Number Eight of the Top Ten Things We Love About Portugal

8Big Ideas and Little Differences

One of the things I love about exploring another country is observing and experiencing the little differences. In Portugal, it might be how you weigh and tag your produce in the grocery store before putting it in your cart. Or how you have to take a numbered ticket for almost every queue you’ll stand in. Or how everyone is basically polite, unless there’s no number for a queue, then they can get a little pushy. No wonder they instituted the ticket system!

We also like how the home construction is so cleverly simple: most homes are made of concrete covered by the famous orange tile roofs. They’ll be standing 200 years from now. Inside, at least in our house, the rooms are designed so all the water pipes are grouped in one small area. The kitchen backs up to the bathrooms and the washer is in the kitchen (which is very common here) and the septic tank is right outside on the other side of the wall, so all the pipes are positioned within just a few square meters. There is really no need for a home inspection industry here because most of them are only a concrete shell with electricity and water added, and those lines are simple, easy to find and deal with. Keepin’ it simple. We like it!

IMG_5187Perhaps due to this sturdy construction style, it’s not hard to find abandoned houses in both the city and country. Unless someone tears them down, they’ll just sit there forever. Many of those derelict buildings have For Sale signs on them; I suppose someone can just come in and rebuild the walls on a foundation built during the time of Christ, and be good to go in short order.

We also like the way they accommodate special parking needs. The US of course has handicapped parking spots near most entrances. But the Portuguese take it a step further. You can find signs that essentially say, “hey, if you’re old, or pregnant, or have a bunch of little kids you’d prefer not to see splatted on someone’s bumper, you can park closer too.” IMG_4539I have nothing against handicapped-only spaces, but the vast majority of the time in the US they sit empty. Adding these spots for people who are also stressed out in a parking lot is not only a great idea, it’s compassionate. I also love the Portuguese for not needing additional messaging detailing the fines in order to discourage lazy scofflaws from using those spots. As far as I can tell, the Portuguese generally respect these kinds of signs. Of course, they’ll otherwise park just about anywhere they can squeeze a car into, but that’s only because space is at such a premium.

I’ve also taken a liking to a queuing system some large grocery stores have adopted. Instead of walking up to columns of checkout counters frantically trying to figure out which one is going fastest, and then fuming when it turns out the one next to you went twice as fast, everyone gets into one longer line and then an electronic board announces the number of the next available check-out counter. I’m not sure it saves a ton of time (unless you have a knack for always picking the wrong line), but it certainly reduces the aggravation.

The country has also adopted a very clever and simple way to pay bills. Since computers aren’t as ubiquitous as the US, the expectation that everyone can just pay the bill online isn’t reasonable. Instead, when you receive a bill, they come with an “entity” number plus a nine-digit reference number. You can then go to any ATM (aka “multibanco”), which are everywhere, and plug those two numbers into the appropriate areas, along multibancowith the amount, and voila! the bill is paid. You can do the same with your online bank account as well of course. I know there are just-as-simple ways to pay bills online in the states, but every bank there does it a little different and every merchant extracts payments differently as well, and you pretty much have to own a computer to use them. Here, everyone plays by the same rules, and even if you don’t have a computer or smart phone, you can pay your bills quickly and easily.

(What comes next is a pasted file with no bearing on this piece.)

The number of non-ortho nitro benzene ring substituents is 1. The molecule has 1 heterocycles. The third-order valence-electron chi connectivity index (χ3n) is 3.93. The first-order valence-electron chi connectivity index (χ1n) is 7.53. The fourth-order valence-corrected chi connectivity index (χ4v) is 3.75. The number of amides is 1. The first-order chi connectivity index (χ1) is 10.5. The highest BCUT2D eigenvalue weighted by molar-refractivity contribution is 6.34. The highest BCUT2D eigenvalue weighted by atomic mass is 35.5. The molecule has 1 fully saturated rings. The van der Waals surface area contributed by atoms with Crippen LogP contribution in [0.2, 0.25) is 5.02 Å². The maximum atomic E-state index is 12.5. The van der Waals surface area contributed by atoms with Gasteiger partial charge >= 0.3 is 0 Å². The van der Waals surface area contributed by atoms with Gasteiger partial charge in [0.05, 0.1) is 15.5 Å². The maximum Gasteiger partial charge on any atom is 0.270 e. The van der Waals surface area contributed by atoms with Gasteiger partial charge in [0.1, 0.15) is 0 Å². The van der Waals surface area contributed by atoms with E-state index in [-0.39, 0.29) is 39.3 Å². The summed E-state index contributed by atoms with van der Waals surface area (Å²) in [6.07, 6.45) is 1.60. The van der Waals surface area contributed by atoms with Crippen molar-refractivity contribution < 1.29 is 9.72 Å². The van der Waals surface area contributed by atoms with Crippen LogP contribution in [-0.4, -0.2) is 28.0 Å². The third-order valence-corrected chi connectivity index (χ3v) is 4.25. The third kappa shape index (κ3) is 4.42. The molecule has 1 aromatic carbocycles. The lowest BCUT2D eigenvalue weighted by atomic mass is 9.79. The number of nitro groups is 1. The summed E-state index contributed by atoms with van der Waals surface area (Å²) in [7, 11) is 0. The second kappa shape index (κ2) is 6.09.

Now, I know any conversation about guns is always controversial, but at least consider the examples provided when a country <gasp!> restricts gun ownership. I know owning guns is a big thing for some people in the US, and indeed, I certainly understand once you go down that road, you start feeling More gunslike you need a gun just because maybe everyone else –especially the bad guys– probably has one already. But if virtually no one has them, it really takes a lot of the angst out of walking alone anywhere, safe in the knowledge that you’re probably never going to get shot. Portugal is one of the safest countries in the world: the lack of guns surely deserves a lot of the credit. Sure, maybe the military can take over the country a lot easier here than in the US, but there are a lot of people, including myself and probably almost every Portuguese, who gladly accept that trade-off. Besides, the chances of the military trying to take over the US only to be beaten back by a bunch of folks with handguns and shotguns is about the same as someone capturing Trump kissing Obama on video. Sure, it could happen, but do you really want to invest money into a filter that would prevent your seeing that?

I’m sure at least partly due to the lack of guns, Portugal was recently ranked as the third most peaceful country in the world, while the US came in at 114th. So you gotta ask yourself, is America’s gun culture really working?